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Sold Out

Sweet F.A.

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Now's about the time that Portland starts to get a little stir crazy. The worst of winter's over, and the days of drizzly gray monotony are peppered with momentarily clear, even sunny skies, tantalizing with the nearness of early spring, when the first day warm and dry enough to lay out on the grass is practically a citywide holiday. It can hardly be helped to set seriousness aside and indulge in any kind of fun you might need to power through this time of year. That's the spirit of the local fashion event of the week, which defies February with an emphasis as much on bare skin as clothes to cover it.

Sweet F.A. is now in its eighth edition (for the first years of its existence it was known as Doom Town). Pairing fashion with rock and roll has all the originality of a Vogue "Fashion Rocks" supplement, but Sweet F.A. has such great, fast energy that to get too stuck on that is to utterly miss the point. The concept is basic: Pair local designers with nontraditional models, add rock 'n' roll, and go. The runway teems with a variety of body types, but most share the common factors of heavy tattoos and punked-out hair. Bouncing out to classic hits, many of them ham it up with snarled lips and finger pistols—corny, absolutely, but infectious.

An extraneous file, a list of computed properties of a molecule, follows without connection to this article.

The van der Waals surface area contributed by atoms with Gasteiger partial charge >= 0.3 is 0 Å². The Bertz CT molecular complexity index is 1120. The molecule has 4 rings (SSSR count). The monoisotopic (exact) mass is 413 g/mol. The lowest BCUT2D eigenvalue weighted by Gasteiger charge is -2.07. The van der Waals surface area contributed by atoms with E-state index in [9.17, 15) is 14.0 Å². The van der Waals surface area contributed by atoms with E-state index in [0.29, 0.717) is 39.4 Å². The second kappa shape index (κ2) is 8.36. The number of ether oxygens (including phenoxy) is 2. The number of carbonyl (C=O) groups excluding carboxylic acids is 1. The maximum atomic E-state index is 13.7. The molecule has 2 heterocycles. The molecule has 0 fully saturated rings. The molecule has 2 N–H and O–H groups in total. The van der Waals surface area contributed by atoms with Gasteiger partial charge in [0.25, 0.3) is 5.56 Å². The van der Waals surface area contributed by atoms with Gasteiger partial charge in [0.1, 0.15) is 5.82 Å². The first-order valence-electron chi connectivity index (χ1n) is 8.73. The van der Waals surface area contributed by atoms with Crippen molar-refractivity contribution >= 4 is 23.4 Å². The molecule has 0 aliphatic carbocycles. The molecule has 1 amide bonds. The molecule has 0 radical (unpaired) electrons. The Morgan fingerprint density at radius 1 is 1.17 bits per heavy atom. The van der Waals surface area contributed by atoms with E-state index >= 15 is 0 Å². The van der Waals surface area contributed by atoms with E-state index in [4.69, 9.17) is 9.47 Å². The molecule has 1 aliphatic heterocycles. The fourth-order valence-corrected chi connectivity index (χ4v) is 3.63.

The clothing—with notable exceptions—is mostly on the amateur end, and true to theme tends toward stage-friendly, sexy-bad mini dresses and hot pants in glinting Lycras and animal prints, but a level of variety is maintained. This year boasts eight designer lines, many of them returning participants: Amy Elizabeth Couture is like the raided costume trunk of Lita Ford, while Cano Apparel, Flood Clothing, and Alyson Clair take a more streetwear-able tack. I'm anticipating a '60s-era futurism from innovator Adam Andreas. Alexis Buck and Carolyn Hart round out the pack, along with an intriguing new collaborative line between Jessie Rogers and Ginger McCabe called Owl Haus. They're veterans who work with everything from leather and lingerie to quilting and bridal, and the textile- and technique-rich collection is said to be influenced by El Topo and There Will Be Blood—a snapshot peek posted on the Owl Haus blog revealed the rich-hued geometry of part of what they're calling a "prog rock frock." Power divas, make note. (w/the Upsidedown, DJ Gregarious, art by Rai Villanueva; Fez Ballroom, 316 SW 11th, Sat Feb 20, 9 pm, $10-12)

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